Kentico hasn’t been shy about embracing a Model–view–controller (MVC) architecture. That’s because it’s a move that helps our partners and clients get projects done faster and easier than ever before.
MVC, the component-based methodology has stood the test of time, and its highly scalable and sustainable framework will see us all well into the future. With separate design and functionality, your teams can work concurrently to create amazing digital experiences, beating the competition with competency and speed.
And, as you merrily go about building exceptional, high-performing websites, with MVC, you’re also able to build a library of flexible and reusable modular components for ongoing use.
But don’t just take our word for it.
Head of Development at Discover IT, a Kentico Gold Partner, Tony Barnett, knows the importance of delivering excellent solutions as fast and as bug-free as possible.
Discover IT embrace MVC
Tony and his team recently took long-standing client Adventist Risk Management®, Inc. (ARM) from Kentico EMS 11 (built on Portal Engine using ASP.NET Web Forms) to Kentico EMS 12, using the MVC development approach.
ARM, an official insurance and risk management company for the Seventh-day Adventist Church and ministries around the world, agreed to update to the latest version of Kentico to improve website performance and ensure ongoing support.
“One of the things that made this project unique was that the client wanted to keep the functionality, the content, and the design identical. They just wanted to focus on upgrading the version of Kentico and improving performance.”
So, a big part of the process (and a significant challenge) was identifying all of the key features and functionality, and all the key integrations that had been developed in Kentico EMS 11 back in 2017, as well as those that had grown organically (and regularly) since then.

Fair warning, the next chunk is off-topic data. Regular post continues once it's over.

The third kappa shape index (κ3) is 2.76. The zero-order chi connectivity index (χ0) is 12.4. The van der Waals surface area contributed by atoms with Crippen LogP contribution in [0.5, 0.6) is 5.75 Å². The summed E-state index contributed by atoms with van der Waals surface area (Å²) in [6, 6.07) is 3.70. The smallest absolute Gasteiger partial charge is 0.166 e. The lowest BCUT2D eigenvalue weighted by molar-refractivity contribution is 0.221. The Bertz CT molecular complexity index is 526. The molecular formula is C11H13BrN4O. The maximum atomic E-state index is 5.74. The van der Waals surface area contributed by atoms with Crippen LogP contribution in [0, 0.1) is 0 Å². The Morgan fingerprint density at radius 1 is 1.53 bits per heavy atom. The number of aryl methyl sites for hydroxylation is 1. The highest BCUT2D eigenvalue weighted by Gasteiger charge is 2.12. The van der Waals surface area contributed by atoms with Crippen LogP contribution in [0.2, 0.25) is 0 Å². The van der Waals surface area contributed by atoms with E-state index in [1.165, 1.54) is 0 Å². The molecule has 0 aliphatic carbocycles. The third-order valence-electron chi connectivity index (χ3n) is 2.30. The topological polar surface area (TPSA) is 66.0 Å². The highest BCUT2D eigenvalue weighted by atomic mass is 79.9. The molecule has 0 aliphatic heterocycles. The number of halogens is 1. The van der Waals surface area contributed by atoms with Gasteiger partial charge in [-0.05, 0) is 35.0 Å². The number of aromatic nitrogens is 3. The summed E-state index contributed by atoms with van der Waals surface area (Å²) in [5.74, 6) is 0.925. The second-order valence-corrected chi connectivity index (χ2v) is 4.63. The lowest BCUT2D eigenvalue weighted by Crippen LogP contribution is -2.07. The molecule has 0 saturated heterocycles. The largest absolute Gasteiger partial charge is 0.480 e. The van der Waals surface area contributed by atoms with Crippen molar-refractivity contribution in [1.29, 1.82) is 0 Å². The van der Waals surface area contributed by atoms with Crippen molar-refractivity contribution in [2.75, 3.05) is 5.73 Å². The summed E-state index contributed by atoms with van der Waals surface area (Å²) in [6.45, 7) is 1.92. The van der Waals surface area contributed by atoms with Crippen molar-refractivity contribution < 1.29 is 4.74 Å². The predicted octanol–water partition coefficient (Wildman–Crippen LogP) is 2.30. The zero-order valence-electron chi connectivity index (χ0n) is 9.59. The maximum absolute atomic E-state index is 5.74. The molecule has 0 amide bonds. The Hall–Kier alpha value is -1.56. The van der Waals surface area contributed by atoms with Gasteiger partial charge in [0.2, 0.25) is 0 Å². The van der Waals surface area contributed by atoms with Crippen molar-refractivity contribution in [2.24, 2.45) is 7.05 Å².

There’s no question that Discover IT like working with MVC more than Portal Engine.
“With Portal Engine, some of the development—particularly with Kentico Macros—can be a bit opaque; you are not exactly sure what’s going on, and it can be difficult to debug. But that’s no longer the case. When you’re using MVC type architecture, you can easily see exactly what’s happening there and get debugging, speeding up the development life cycle for the aspect.”
MVC facilitates translations and multilingual content
An essential feature of the website was that it had to be region-specific, displaying different content for different regions, each region having its own microsite with its own subset of languages. Some content, like the homepage, had to be translated into all languages—making one of the biggest tasks showing the right content to the right people.
Needless to say, integration with translations.com was a welcomed feature. To handle the vast amount of translations, they were able to map each real-world culture to a Kentico culture, and each of the region language is represented by a culture.
“So, the North American division, i.e. the English version, is represented by en-us, and that’s independent of which culture you look at in the North American division. We used the Unity IOC container to essentially inject all of the culture information into all of the various controllers.”
One of the significant advantages the team enjoyed over Web Forms, was not having to run through the full-page life cycle to serve up an API request.